The war years on Fosnøy, part two
At the outbreak of the war, my father was first mate on a coastal freighter named “Kilstraum,” captained by Alf Utkilen. The Germans requisitioned the vessel and its crew and sent it to Finnmark (in northern Norway) where it stayed mostly idle. Vessels could apply for release from the Germans to go fishing during herring season. “Kilstraum” applied for such a release and the request was granted. My mother still beams with excitement when she tells of hearing “Kilstraum” approaching after its long absence, blowing its whistle and lighting up the sky with its spotlight.
Many of the requisitioned ships were used by the Germans to freight sand and cement. The Germans paid exceptionally well and there were Norwegians who had never done a lick of work in their lives who all of a sudden got ambition and started working for the Germans, making more money than they had ever expected to. Farming expanded during the war as demand for farm goods increased due to the lack of any imports. Many town people moved to the country, living with relatives and helping out with the farming and fishing. Trading farm goods on the black market was quite profitable. Much new land was brought into production.
By the middle of the war my father was captain of his own vessel. Whenever he or the other captains in our community (Kasper Brügger and Ingolf Langøy) were forced to haul cargoes of construction materials for the Germans, they would, whenever possible, make an unscheduled stop at our island and unload some of the goods. By the end of the war they had liberated enough material to build their own dock, appropriately named the “German Dock.”
About a week after the war started a German two-engine bomber crash landed in our village. It had been damaged in a confrontation with the English further north and was trying to make it back to its base (Sola) in southern Norway. The plane first touched down about 200 feet behind our house and, heading northward, took out several fences until it came to rest behind our neighbors’ barn. At that time, our part of Norway was still under Norwegian control and the local constable (lendsmannen) was summoned to arrest the six Germans. It was reported that the Germans were seen burning documents and maps in anticipation of being arrested. One of the crew had been injured and was taken to the schoolhouse on Årås where he was cared for by the local midwife.
One of the crew tried to convince the locals (who had gathered around the plane) to hide him, as he was going to be married the following Saturday. He was probably lying but some of the locals were sympathetic. It is possible that the full impact of the German invasion had not been absorbed by all. Some may have thought back to Kaiser Wilhelm who used to vacation in western Norway prior to World War I and was a favorite of the Norwegian people. He would arrive off our island with what became known as the “Great White Fleet” and would head to either Bergen or Sogn where he would cause a minor wave of inflation in certain localities. Nobody offered shelter to the German flyer; they were arrested without violence and moved to Sogn for incarceration. They were released a few days later when Norway surrendered.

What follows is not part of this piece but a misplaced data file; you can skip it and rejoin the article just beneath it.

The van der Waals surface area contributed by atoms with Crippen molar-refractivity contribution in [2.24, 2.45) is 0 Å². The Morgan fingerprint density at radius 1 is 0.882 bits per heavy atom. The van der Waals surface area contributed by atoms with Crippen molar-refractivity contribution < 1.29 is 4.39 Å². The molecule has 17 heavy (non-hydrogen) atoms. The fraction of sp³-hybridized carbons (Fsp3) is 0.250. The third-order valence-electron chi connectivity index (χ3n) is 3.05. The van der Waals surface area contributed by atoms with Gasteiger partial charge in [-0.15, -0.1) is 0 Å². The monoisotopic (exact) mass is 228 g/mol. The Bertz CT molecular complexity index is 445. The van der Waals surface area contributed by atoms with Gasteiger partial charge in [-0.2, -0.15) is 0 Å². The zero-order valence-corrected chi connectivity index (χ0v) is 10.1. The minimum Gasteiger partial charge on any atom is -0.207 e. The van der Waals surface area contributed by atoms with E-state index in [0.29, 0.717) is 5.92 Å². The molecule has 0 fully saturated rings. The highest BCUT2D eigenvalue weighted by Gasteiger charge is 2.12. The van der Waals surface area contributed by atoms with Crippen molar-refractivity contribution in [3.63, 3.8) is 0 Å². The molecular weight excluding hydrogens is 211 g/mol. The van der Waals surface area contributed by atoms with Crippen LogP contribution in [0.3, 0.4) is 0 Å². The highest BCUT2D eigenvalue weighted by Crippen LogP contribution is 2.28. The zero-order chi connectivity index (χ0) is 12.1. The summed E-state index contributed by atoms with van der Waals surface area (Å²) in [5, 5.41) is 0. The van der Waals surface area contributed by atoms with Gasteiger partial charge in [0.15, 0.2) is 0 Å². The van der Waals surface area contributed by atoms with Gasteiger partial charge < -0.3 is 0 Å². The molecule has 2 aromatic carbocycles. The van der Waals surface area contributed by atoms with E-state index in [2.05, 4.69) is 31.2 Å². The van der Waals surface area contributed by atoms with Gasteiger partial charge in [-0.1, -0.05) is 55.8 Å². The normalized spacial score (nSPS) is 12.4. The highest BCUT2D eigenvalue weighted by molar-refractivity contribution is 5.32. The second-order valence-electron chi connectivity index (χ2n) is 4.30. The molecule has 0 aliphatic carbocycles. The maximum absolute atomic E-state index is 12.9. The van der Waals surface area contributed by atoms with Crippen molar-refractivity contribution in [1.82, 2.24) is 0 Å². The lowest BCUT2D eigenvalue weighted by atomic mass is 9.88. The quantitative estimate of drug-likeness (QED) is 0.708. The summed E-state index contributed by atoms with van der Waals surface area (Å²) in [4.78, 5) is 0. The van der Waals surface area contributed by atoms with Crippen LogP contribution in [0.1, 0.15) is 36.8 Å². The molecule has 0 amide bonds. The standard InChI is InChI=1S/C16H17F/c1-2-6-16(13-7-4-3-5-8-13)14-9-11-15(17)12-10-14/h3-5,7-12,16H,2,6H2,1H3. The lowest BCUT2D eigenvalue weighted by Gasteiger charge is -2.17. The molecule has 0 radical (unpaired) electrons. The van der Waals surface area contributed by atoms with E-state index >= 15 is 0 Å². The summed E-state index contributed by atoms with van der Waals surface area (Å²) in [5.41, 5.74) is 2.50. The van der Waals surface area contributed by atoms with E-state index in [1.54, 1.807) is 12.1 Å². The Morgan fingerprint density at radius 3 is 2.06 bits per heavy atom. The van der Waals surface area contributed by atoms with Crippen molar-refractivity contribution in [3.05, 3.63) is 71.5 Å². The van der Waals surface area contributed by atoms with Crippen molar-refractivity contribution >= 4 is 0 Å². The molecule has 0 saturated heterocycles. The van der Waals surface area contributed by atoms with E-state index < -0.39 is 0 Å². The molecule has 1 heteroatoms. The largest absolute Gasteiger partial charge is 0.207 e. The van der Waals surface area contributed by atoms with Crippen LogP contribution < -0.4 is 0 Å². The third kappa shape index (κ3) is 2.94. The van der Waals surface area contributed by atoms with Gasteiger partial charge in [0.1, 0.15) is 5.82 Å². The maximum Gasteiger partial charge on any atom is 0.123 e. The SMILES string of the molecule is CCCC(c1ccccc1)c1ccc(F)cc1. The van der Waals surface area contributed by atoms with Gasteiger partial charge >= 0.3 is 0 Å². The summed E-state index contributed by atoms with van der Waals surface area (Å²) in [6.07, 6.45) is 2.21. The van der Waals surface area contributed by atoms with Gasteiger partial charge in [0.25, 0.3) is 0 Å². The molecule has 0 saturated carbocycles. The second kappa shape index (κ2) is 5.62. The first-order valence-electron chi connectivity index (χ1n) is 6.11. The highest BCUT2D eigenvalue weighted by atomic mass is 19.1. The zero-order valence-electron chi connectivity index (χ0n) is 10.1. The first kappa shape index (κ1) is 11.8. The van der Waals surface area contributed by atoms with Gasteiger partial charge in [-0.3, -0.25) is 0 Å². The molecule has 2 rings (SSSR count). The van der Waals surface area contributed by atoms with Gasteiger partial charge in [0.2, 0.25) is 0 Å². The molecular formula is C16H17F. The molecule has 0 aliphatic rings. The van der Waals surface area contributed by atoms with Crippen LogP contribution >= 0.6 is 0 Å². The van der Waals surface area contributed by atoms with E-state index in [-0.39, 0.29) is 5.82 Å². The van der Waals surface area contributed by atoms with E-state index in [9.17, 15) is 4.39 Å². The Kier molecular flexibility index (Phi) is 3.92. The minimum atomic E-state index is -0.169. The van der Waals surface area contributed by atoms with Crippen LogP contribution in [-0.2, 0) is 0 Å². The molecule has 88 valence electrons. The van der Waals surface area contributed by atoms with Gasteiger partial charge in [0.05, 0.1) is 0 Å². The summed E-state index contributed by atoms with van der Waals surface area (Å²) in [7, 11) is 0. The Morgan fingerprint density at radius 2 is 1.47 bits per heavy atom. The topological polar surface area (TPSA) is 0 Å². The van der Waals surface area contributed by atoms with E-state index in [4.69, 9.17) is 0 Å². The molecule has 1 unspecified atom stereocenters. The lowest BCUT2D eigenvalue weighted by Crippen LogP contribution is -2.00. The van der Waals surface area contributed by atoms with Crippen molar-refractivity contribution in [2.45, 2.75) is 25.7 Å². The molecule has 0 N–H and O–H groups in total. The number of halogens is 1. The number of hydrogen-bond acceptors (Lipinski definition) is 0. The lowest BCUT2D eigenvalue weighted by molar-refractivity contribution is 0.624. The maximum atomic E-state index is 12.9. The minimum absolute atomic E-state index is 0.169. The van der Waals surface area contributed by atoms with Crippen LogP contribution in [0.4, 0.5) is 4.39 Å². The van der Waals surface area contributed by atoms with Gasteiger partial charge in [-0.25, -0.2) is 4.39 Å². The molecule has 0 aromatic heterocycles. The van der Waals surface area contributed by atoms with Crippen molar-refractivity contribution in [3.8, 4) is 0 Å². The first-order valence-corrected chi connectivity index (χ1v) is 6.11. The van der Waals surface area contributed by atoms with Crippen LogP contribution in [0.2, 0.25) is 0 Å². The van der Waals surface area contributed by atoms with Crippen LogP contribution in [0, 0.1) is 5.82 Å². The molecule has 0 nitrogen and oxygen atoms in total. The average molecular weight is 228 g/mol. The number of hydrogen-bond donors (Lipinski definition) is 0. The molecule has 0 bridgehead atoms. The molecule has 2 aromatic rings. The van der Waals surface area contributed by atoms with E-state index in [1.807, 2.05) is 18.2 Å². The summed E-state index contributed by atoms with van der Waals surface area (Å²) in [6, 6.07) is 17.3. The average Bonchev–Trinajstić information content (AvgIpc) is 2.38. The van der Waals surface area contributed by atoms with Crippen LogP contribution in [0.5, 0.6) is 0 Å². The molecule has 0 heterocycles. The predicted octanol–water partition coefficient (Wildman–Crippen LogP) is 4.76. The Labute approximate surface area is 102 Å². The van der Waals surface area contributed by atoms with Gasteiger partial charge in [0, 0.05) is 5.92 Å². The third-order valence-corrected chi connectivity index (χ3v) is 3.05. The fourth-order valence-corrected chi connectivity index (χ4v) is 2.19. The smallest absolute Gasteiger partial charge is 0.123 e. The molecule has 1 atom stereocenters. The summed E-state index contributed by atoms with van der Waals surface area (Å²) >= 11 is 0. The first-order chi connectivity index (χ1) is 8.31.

It had been a long five years and our island had been luckier than many similar islands along the west coast of Norway. We had lost seven of our islanders, but none died on Norwegian soil. Three died in English hospitals of wounds suffered during naval engagements with the Germans, one died during naval action in the English Channel, and another died when his merchant vessel was bombed in the North Atlantic. Maria Krossøy fled with her husband to the Shetland Islands even though she had been bedridden for a year prior to that time. She died in the hospital in Lerwick. The seventh death was the most tragic of all. It was that of a nine-year-old boy who had fled with his parents to England in December of 1944 as his father was sought by the Germans for “illegal activities.” On January 29, 1945, in London, the boy was struck by a truck and killed.
This article is part of the column Long Ago & Far Away by John Lind.
Norway has come a long way in a few decades. When Jon Lind was a child they still dug peat for fuel, carried water from a well, and lit their houses with kerosene. Lind was 11 when his family moved from Austrheim to Oregon, and considers America his home. Yet in memory the Norway of his childhood seems idyllic. In this column he shares some of those memories. Share your memories with him at email@example.com.
This article originally appeared in the Oct. 24, 2014, issue of the Norwegian American Weekly. To subscribe, visit SUBSCRIBE or call us at (800) 305-0271.